Dartmouth-Hitchcock Names Thoracic Surgery Chair
Lebanon — David Finley, chief of thoracic surgery at Dartmouth-Hitchcock, has been named the Louise R. and Borden E. Avery Clinical Chair. Finley also directs the Comprehensive Thoracic Oncology Program at Dartmouth-Hitchcock’s Norris Cotton Cancer Center.
“Through his research and clinical expertise, David is positioning Dartmouth-Hitchcock to be at the forefront of patient-centered thoracic surgical care,” Sandra Wong, chair of surgery at Dartmouth-Hitchcock, said in a news release.
Finley came to Dartmouth-Hitchcock in 2015, when he was recruited to lead thoracic surgery as its own clinical division. Since then he has focused on providing thoracic surgery to treat advanced lung and esophageal cancer or difficult-to-reach tumors in the chest. He previously worked at Memorial Sloan Kettering Cancer Center in New York, where he helped develop the robotic esophagectomy program.
The Louise R. and Borden E. Avery Clinical Chair was established in 2002 by Louise Avery and her son, Allen Avery, in honor of DHMC cardiothoracic surgeon Stephen K. Plume. Their gift recognizes the care that Plume gave the late Borden E. Avery and the contributions he made to the medical practice of cardiothoracic surgery prior to his retirement in 2002.
Dartmouth-Hitchcock Names Inaugural Visual Sciences Scholar
Lebanon — Michael E. Zegans, section chief of ophthalmology at Dartmouth-Hitchcock, has been named the inaugural Francis A. L’Esperance, Jr., MD, Visual Sciences Scholar at Dartmouth-Hitchcock Medical Center.
L’Esperance was a renowned ophthalmologist who graduated from Dartmouth College and the Geisel School of Medicine. He established the Visual Sciences Scholar endowment to support research in ophthalmology and diseases of the eye.
Zegans, who came to Dartmouth-Hitchcock in 1998, is a professor of surgery and of microbiology and immunology at the Geisel School of Medicine, and faculty director of the Health Professions Program at Dartmouth College. He will use the endowment to further research ocular surface infection, an area that he has studied in the past.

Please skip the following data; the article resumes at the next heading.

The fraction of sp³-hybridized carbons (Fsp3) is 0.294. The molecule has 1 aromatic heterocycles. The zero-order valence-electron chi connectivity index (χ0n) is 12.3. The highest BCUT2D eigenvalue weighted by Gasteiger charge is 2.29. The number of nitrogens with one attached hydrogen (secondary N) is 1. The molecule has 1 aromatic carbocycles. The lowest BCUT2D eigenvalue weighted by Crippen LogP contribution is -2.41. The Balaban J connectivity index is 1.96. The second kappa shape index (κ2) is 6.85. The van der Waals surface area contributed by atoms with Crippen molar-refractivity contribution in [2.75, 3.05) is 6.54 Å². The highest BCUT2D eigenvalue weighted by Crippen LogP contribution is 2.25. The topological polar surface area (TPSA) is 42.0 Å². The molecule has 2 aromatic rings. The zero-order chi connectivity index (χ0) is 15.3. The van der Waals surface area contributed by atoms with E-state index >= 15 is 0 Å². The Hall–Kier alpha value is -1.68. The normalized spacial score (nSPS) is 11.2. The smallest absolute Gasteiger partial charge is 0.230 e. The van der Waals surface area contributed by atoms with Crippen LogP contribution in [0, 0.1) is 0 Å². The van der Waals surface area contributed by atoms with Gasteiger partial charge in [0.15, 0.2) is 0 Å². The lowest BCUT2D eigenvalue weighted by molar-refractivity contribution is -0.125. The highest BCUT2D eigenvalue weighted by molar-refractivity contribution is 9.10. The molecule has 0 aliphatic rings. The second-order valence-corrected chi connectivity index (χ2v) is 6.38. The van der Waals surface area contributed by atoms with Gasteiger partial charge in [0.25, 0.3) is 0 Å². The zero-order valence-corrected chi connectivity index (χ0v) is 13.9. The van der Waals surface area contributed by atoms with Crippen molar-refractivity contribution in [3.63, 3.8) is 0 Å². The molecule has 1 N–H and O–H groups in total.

New London Hospital Names New Chief Financial Officer, Vice President
New London — New London Hospital has named Lisa Cohen the hospital’s new chief financial officer and Barbara Mahar has been named permanent vice president of the New London Hospital Medical Group.
Cohen a certified public accountant, has been with New London Hospital since 2014, when she was hired as controller and vice president of finance. Prior to that she worked as controller for Visiting Nurse and Hospice for Vermont and New Hampshire, and at Alice Peck Day Memorial Hospital as a senior accountant.
She is thrilled to now be CFO, replacing Don Griffin, who is retiring.
“I fell in love with working for nonprofits very early on in my career, and I am excited to continue in a position where I can affect positive change for our patients and their families,” Cohen said in a news release.
As vice president, Mahar will oversee NLH’s outpatient practices, as well as those at Newport Health Center and the New London Pediatric Care Center. She is experienced in hospital management, having led teams at Alice Peck Day Memorial Hospital and Dartmouth-Hitchcock.
Mt. Ascutney Hospital Receives $25,000 Grant